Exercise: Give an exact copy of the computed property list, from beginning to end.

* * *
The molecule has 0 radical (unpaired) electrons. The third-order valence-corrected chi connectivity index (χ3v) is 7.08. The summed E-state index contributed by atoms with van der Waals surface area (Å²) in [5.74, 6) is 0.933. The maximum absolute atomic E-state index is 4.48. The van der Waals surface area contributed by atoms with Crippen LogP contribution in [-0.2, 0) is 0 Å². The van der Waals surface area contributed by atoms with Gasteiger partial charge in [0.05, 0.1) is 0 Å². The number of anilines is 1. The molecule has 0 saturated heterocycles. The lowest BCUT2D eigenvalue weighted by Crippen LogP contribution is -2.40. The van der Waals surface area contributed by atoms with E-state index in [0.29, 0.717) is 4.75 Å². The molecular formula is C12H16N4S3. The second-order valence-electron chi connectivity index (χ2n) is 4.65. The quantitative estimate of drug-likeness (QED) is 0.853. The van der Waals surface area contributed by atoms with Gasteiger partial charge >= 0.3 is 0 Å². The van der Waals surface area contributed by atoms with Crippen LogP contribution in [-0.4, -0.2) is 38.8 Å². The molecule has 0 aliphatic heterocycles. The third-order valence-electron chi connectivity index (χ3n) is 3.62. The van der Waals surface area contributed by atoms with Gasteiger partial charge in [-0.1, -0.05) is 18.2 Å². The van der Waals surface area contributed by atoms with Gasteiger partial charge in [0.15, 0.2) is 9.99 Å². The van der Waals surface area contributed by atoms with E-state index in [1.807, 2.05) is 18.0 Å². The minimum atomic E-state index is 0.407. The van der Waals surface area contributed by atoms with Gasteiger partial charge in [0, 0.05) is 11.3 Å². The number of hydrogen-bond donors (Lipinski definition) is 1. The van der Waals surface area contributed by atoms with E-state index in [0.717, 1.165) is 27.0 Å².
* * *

The molecule has 0 radical (unpaired) electrons. The third-order valence-corrected chi connectivity index (χ3v) is 7.08. The summed E-state index contributed by atoms with van der Waals surface area (Å²) in [5.74, 6) is 0.933. The maximum absolute atomic E-state index is 4.48. The van der Waals surface area contributed by atoms with Crippen LogP contribution in [-0.2, 0) is 0 Å². The van der Waals surface area contributed by atoms with Gasteiger partial charge in [0.05, 0.1) is 0 Å². The number of anilines is 1. The molecule has 0 saturated heterocycles. The lowest BCUT2D eigenvalue weighted by Crippen LogP contribution is -2.40. The van der Waals surface area contributed by atoms with E-state index in [0.29, 0.717) is 4.75 Å². The molecular formula is C12H16N4S3. The second-order valence-electron chi connectivity index (χ2n) is 4.65. The quantitative estimate of drug-likeness (QED) is 0.853. The van der Waals surface area contributed by atoms with Gasteiger partial charge >= 0.3 is 0 Å². The van der Waals surface area contributed by atoms with Crippen LogP contribution in [-0.4, -0.2) is 38.8 Å². The molecule has 0 aliphatic heterocycles. The third-order valence-electron chi connectivity index (χ3n) is 3.62. The van der Waals surface area contributed by atoms with Gasteiger partial charge in [-0.1, -0.05) is 18.2 Å². The van der Waals surface area contributed by atoms with Gasteiger partial charge in [0.15, 0.2) is 9.99 Å². The van der Waals surface area contributed by atoms with E-state index in [1.807, 2.05) is 18.0 Å². The minimum atomic E-state index is 0.407. The van der Waals surface area contributed by atoms with Gasteiger partial charge in [0, 0.05) is 11.3 Å². The number of hydrogen-bond donors (Lipinski definition) is 1. The van der Waals surface area contributed by atoms with E-state index in [0.717, 1.165) is 27.0 Å².